Senate Returns Hoagland Nomination to the President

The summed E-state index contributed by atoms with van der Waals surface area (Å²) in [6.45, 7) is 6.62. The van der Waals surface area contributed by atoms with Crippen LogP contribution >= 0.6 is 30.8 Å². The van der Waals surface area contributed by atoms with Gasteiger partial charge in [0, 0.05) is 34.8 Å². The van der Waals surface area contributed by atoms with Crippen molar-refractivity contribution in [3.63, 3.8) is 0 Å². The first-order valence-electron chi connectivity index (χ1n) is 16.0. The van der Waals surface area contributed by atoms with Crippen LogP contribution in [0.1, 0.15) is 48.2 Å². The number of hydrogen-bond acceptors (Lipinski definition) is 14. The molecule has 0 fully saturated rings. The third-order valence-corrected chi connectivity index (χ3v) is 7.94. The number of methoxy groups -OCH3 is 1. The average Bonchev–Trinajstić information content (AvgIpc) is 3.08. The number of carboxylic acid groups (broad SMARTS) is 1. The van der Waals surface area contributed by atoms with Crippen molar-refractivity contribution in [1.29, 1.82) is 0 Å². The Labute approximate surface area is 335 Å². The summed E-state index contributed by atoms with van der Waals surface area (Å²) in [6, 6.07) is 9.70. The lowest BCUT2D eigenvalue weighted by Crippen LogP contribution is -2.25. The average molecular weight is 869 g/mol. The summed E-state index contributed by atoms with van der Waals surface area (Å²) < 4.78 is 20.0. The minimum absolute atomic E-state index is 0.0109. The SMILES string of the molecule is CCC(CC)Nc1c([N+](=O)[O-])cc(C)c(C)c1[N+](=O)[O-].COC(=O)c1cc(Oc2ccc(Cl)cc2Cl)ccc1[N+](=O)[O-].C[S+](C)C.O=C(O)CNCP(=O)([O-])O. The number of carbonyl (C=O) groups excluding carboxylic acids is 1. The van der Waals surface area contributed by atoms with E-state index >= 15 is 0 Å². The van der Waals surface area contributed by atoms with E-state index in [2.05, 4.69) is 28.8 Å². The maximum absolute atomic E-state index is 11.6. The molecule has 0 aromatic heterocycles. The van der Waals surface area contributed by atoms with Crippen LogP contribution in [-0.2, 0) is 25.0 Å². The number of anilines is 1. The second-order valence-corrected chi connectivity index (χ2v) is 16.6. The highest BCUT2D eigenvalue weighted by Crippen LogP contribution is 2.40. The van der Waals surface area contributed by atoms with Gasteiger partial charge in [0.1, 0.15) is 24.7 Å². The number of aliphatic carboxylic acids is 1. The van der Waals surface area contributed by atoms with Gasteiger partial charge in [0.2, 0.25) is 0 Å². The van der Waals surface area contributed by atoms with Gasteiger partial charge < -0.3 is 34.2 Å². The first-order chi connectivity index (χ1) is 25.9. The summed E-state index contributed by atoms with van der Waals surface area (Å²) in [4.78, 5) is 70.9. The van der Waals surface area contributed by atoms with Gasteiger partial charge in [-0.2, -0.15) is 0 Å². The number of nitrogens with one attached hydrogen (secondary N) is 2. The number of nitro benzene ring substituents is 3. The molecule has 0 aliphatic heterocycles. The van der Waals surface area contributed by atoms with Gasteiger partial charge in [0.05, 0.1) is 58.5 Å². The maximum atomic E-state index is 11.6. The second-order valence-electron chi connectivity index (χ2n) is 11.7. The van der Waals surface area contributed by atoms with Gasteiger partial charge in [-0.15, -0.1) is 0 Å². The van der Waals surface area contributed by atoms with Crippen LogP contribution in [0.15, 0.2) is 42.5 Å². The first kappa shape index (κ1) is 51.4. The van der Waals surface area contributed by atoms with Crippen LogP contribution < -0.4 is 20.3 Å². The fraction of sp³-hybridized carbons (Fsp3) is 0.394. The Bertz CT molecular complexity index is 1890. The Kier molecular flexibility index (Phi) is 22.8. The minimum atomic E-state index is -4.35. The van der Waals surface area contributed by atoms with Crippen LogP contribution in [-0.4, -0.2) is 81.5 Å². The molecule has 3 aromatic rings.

WASHINGTON–The US Senate, having failed to confirm Richard Hoagland to serve as Ambassador to Armenia, returned his nomination to the President on December 8, upon the adjournment of the 109th Congress, reported the Armenian National Committee of America. "With the adjournment of the 109th Congress, we renew our call upon the President to recognize that–as a matter of basic morality–a genocide denier should never represent the United States in Armenia, and that–as a matter of diplomacy–a denier of the Armenian Genocide simply cannot effectively promote US interests or advance American values in Yerevan," said ANCA Chairman Ken Hachikian. Among the options available to the President after the convening of the 110th Congress in January are to offer an entirely new nominee, to resubmit Hoagland’s nomination for a second round of consideration, to make a recess appointment of Hoagland circumventing the Senate confirmation process, or simply to allow the ambassadorial post in Yerevan to remain empty. Senator Bob Menendez (D-NJ) placed a hold on the Hoagland nomination on September 12th. In announcing this decision, the New Jersey legislator cited the principled stand taken by former US Ambassador John Evans, who was fired for speaking truthfully about the Armenian Genocide, underscoring his "great concerns that Mr. Hoagland’s confirmation would be a step backward." Citing the opposition of the Armenian American community and the growing controversy within Congress surrounding the nomination, Senator Menendez was joined on December 1st by incoming Senate Majority Leader Harry Reid (D-NV) in calling on President George W. Bush to withdraw the Hoagland nomination and propose a new candidate to serve in this important diplomatic post. They stressed that, in light of the broad-based opposition within Congress, the extensive media coverage this issue has received, and the strong stand of the Armenian American community against the nomination, "it would serve neither our national interests nor the US-Armenia relationship to expect Ambassador-designate Hoagland to carry out his duties under these highly contentious and profoundly troubling circumstances." According to Section 6 of Rule XXXI of the Standing Rules of the Senate: "Nominations neither confirmed nor rejected during the session at which they are made shall not be acted upon at any succeeding session without being again made to the Senate by the President; and if the Senate shall adjourn or take a recess for more than thirty days, all nominations pending and not finally acted upon at the time of taking such adjournment or recess shall be returned by the Secretary to the President, and shall not again be considered unless they shall again be made to the Senate by the President."

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